Canon Immigrant: As mentioned above, some of the Animated Series characters obtained this status. Adam Steiner is easily the most visible of them. Also of note are Vandervahn Chistu (Nicolai Malthus' superior) and Franklin Sakamoto. Chistu would briefly become one of the Falcon clan Kahns, ultimately dying at Vlad Ward's hands during the Refusal War. Sakamoto, on the other hand, would survive until the early stages of the Jihad in 3070. (Worth noting that Sakamoto was captured by the Black Dragon forces, with his ultimate fate apparently remaining unknown.)
Conspicuous CG: The cartoon's very poorly done BattleMech rendering sequences. Though they at least got the ponderous weight of 'Mechs right. The animated 'Mech combat looks like anime-style movement.
Critical Existence Failure: The concept of Combat Loss Grouping; stastistically, mechs of a similar weight class will continue to fight for long periods of time before becoming combat ineffective all at once.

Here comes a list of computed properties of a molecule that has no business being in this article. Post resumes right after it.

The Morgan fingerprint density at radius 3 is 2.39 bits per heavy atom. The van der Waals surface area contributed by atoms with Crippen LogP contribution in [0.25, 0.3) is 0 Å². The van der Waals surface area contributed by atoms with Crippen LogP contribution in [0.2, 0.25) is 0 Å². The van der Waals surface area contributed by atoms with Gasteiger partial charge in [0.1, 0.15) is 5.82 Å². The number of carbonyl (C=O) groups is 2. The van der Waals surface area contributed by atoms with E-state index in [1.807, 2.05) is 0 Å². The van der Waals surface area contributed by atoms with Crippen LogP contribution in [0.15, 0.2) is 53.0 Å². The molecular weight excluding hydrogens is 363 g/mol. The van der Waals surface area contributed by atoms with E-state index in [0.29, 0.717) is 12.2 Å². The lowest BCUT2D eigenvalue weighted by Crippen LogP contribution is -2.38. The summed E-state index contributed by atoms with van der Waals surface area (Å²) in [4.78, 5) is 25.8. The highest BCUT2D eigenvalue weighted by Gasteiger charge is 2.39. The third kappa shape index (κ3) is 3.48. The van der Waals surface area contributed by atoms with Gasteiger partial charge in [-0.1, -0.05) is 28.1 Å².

Defector from Decadence: Trent of Clan Smoke Jaguar. Having been a victim of politics several times (his sibmate changes the official report of the battle of Tukayyid, and then manages to steal his spot on the Trial of Bloodright), with the help of his bondsman, he manages to escape his Clan, goes to Com Star and gives them the Exodus Road, the path to the Clan homeworld.
Dysfunction Junction: The Seventeenth Recon Regiment, aka "Camacho's Caballeros". Their top scout is a recovering sociopath, one of their best captains is a repeated rape victim, another is clinically insane (and proud of it), and their commander is grieving his deceased daughter while his surviving son suffers from "Well Done, Son" Guy.